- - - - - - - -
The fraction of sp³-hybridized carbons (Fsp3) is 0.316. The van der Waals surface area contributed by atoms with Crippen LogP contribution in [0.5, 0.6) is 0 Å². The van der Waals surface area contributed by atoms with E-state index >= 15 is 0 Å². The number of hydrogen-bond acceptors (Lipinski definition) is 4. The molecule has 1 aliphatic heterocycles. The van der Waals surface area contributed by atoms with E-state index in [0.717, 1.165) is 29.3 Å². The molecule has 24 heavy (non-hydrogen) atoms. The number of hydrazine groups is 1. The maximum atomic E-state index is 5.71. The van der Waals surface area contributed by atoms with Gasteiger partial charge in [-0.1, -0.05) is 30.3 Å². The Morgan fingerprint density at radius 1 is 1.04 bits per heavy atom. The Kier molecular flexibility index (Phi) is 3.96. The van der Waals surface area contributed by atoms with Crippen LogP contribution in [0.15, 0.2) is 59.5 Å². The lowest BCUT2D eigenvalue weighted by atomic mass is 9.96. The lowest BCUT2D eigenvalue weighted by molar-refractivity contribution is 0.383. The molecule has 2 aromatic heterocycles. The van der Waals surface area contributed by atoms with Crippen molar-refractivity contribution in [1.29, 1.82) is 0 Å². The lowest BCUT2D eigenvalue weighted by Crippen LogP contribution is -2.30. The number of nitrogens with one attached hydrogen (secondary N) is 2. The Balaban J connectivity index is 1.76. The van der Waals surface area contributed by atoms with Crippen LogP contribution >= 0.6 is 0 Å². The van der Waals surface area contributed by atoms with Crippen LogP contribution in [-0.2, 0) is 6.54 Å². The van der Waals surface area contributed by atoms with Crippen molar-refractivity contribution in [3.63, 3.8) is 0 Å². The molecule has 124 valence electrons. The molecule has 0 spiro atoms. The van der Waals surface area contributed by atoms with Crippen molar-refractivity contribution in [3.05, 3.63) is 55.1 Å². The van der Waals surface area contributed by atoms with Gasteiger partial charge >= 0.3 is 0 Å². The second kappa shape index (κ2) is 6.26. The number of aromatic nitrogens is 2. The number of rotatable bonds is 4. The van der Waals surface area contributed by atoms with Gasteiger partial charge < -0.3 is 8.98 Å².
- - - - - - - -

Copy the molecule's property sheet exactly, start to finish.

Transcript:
The fraction of sp³-hybridized carbons (Fsp3) is 0.316. The van der Waals surface area contributed by atoms with Crippen LogP contribution in [0.5, 0.6) is 0 Å². The van der Waals surface area contributed by atoms with E-state index >= 15 is 0 Å². The number of hydrogen-bond acceptors (Lipinski definition) is 4. The molecule has 1 aliphatic heterocycles. The van der Waals surface area contributed by atoms with E-state index in [0.717, 1.165) is 29.3 Å². The molecule has 24 heavy (non-hydrogen) atoms. The number of hydrazine groups is 1. The maximum atomic E-state index is 5.71. The van der Waals surface area contributed by atoms with Gasteiger partial charge in [-0.1, -0.05) is 30.3 Å². The Morgan fingerprint density at radius 1 is 1.04 bits per heavy atom. The Kier molecular flexibility index (Phi) is 3.96. The van der Waals surface area contributed by atoms with Crippen LogP contribution in [0.15, 0.2) is 59.5 Å². The lowest BCUT2D eigenvalue weighted by atomic mass is 9.96. The lowest BCUT2D eigenvalue weighted by molar-refractivity contribution is 0.383. The molecule has 2 aromatic heterocycles. The van der Waals surface area contributed by atoms with Crippen molar-refractivity contribution in [1.29, 1.82) is 0 Å². The lowest BCUT2D eigenvalue weighted by Crippen LogP contribution is -2.30. The number of nitrogens with one attached hydrogen (secondary N) is 2. The Balaban J connectivity index is 1.76. The van der Waals surface area contributed by atoms with Crippen LogP contribution >= 0.6 is 0 Å². The van der Waals surface area contributed by atoms with Crippen LogP contribution in [-0.2, 0) is 6.54 Å². The van der Waals surface area contributed by atoms with Crippen molar-refractivity contribution in [3.63, 3.8) is 0 Å². The molecule has 124 valence electrons. The molecule has 0 spiro atoms. The van der Waals surface area contributed by atoms with Crippen molar-refractivity contribution in [3.05, 3.63) is 55.1 Å². The van der Waals surface area contributed by atoms with Gasteiger partial charge >= 0.3 is 0 Å². The second kappa shape index (κ2) is 6.26. The number of aromatic nitrogens is 2. The number of rotatable bonds is 4. The van der Waals surface area contributed by atoms with Gasteiger partial charge < -0.3 is 8.98 Å².